If your business has been through at least one holiday season, review your records to learn about when you truly need additional help. Is a week before Thanksgiving? Or, maybe as soon as early November?

Keep in mind that increasing your staffing is an investment in your business’s success, but you also need to hire wisely. If temporary help or commission-based salespeople are viable in your industry, consider these cost-effective, short-term options, too.

Step 4: Build your brand locally –get involved in your commercial district

While Black Friday is still the day that shoppers flock to department stores and big-box retailers, “main street” shopping districts have special events around Small Business Saturday, an event that’s attracting an increasing number of shoppers each year. These are great seasonal opportunities to make your business shine in your local community.

How can you get involved in Small Business Saturday? It may be as simple as contacting a local business association, taking out an ad or extending your store hours on the day. Some areas also have season-long events that provide a wealth of marketing and brand-building opportunities. Talk to other merchants in your area or local chamber of commerce if you’re not familiar with how to get involved. “The more, the merrier” is certainly true when it comes to attracting happy shoppers.

The key to boosting sales during this time is converting lookers to buyers. This is where promotional planning will really pay off. For example, can you offer a small giveaway when a purchase is made that day? It doesn’t have to be expensive and should be something that supports your brand, like a mug for your coffee and tea shop or a branded mini-gadget for your reclaimed furniture store.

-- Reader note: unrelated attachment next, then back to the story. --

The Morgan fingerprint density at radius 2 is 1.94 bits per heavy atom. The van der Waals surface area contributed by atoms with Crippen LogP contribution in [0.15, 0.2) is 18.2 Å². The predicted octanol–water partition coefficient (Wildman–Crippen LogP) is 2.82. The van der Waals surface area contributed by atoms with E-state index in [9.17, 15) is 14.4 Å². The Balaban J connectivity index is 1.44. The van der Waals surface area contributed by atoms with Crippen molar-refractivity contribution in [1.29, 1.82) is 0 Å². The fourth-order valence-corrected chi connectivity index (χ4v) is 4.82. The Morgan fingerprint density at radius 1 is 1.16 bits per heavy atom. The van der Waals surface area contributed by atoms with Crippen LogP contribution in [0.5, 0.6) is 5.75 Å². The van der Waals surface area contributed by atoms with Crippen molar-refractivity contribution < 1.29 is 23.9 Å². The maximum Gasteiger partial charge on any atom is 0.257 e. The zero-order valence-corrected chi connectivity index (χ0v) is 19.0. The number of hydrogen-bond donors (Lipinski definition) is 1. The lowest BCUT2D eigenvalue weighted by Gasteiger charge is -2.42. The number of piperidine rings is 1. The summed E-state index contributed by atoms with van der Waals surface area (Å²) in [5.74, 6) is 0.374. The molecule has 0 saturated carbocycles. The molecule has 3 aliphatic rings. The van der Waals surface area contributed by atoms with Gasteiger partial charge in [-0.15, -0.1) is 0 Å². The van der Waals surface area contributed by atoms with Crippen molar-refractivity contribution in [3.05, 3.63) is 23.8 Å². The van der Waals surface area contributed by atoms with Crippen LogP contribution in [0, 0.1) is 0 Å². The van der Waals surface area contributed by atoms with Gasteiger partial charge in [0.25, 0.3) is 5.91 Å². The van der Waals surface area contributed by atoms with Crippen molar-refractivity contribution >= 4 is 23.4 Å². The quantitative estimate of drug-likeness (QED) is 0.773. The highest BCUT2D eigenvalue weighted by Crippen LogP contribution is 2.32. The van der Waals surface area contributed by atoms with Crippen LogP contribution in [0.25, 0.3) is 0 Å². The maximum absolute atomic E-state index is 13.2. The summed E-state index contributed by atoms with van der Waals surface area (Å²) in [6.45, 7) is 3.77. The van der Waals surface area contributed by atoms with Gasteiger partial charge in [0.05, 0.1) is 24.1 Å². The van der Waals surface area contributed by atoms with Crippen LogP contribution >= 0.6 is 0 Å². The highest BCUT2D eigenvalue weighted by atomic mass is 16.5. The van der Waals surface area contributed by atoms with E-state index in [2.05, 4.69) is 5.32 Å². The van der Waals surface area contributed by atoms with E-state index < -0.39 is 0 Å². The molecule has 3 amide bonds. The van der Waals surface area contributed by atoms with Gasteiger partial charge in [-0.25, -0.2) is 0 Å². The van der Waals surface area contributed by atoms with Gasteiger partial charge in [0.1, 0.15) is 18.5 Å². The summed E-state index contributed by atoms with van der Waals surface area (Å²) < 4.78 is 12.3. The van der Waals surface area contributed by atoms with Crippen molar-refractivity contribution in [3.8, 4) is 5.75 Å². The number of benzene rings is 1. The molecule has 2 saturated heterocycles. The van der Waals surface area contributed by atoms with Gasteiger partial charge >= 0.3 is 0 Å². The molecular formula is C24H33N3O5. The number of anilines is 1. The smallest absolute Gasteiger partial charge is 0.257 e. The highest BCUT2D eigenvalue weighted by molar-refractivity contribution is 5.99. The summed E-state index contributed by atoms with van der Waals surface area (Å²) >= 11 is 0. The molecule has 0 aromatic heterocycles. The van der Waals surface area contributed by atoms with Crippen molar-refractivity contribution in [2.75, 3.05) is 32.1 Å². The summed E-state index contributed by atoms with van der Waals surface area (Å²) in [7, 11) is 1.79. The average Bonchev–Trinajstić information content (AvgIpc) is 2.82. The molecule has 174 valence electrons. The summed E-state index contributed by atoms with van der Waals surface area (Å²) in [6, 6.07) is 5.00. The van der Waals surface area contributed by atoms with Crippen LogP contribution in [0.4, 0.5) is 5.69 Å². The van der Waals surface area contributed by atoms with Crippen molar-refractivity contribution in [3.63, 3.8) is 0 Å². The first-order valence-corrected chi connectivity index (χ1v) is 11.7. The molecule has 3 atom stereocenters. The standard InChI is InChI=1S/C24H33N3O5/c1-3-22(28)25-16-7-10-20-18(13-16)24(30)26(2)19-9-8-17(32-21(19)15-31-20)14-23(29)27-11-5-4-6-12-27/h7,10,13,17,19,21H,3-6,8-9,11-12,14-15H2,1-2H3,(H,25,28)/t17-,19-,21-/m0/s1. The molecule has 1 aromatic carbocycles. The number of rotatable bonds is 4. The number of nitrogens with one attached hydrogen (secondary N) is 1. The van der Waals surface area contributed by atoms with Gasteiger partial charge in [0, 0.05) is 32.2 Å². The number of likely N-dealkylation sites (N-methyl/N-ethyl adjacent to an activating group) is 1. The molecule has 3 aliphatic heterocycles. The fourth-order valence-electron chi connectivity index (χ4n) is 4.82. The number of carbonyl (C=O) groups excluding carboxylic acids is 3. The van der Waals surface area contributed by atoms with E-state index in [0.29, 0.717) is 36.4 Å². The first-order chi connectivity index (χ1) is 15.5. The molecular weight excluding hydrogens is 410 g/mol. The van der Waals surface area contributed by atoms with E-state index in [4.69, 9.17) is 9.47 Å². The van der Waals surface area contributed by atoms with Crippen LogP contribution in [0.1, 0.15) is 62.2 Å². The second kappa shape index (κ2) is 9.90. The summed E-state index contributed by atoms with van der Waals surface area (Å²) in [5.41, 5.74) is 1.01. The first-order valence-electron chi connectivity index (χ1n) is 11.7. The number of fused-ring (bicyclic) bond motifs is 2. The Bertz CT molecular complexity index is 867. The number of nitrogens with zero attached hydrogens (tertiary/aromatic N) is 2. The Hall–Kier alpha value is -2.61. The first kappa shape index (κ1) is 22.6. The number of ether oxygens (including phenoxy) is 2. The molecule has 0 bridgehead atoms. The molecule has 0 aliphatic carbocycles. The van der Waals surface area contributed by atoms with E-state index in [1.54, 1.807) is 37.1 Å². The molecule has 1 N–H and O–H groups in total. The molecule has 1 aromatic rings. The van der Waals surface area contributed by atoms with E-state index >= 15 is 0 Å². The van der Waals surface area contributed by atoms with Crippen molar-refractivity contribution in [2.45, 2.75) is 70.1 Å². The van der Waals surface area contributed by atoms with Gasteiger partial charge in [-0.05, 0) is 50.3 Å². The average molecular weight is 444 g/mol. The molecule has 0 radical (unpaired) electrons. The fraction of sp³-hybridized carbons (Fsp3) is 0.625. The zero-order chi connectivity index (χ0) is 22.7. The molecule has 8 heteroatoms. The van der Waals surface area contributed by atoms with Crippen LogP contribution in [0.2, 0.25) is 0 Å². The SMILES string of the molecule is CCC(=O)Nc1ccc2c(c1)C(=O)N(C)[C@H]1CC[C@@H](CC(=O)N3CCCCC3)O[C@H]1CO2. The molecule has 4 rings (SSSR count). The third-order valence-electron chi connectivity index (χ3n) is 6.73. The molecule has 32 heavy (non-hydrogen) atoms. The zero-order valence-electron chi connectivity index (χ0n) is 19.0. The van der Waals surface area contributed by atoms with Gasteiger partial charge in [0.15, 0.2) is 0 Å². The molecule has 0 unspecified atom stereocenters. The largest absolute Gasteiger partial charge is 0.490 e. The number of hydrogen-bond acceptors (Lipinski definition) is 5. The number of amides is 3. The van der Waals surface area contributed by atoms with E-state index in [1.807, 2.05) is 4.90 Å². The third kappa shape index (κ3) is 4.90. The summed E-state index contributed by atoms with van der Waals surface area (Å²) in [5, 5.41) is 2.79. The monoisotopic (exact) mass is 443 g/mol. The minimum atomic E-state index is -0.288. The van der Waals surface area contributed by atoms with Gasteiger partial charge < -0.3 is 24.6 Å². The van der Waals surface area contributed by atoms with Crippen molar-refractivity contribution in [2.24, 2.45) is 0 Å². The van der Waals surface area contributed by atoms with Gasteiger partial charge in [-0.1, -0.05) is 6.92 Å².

Even if your business is typically all about e-commerce, setting up an in-person “pop-up” shop can be a great way to build your brand locally during buying holidays. Investigate your options – is there an empty storefront in your area’s business district? If so, ask if there are plans to activate it with pop-up shops and express your interest in setting up a temporary holiday store. Some business associations will proactively organize shared spaces for several small retailers.

Step 5: Get ready with sufficient working capital

Though the holidays seem a long way away, now is the time to prep for the big season! Don’t wait to boost your inventory until customers are making holiday purchases, and find the right contact now to secure a space in your city’s popular holiday bazaar. Your business needs to be ready to hit the ground running once the busy holiday season begins.

If pre-holiday business has been slow or you otherwise don’t have enough cash on-hand to give the season your very best shot, talk to your banker or local community lender (like Pursuit) now about securing a line of credit or loan. Many working capital loans have reasonable interest rates and repayment terms, and quick turnarounds from approval to funding.

Give yourself plenty of time to shop around and consider all your options. Remember to watch for predatory lenders and be sure that you know what you’re signing up for before you agree to any loans or lines of credit. Don’t be afraid to ask questions if you don’t understand the terms.

Set your small business apart with great merchandise, awesome service and memorable branding

In today’s competitive retail environment, you need to optimize every opportunity for holiday sales. Though it may be difficult to compete with big-box retailers on price and selection, you can leverage your distinct advantages – artisan offerings, local roots, concierge-level service – during buying holidays and all season. With a little extra time, investment and effort now, you’re sure to have a very merry January!

IF you need working capital to start your holiday prep, talk to Pursuit. With more than 15 different loan programs and a team of lending experts at the ready, we can work with you to make this holiday season your best yet. Reach out to us today.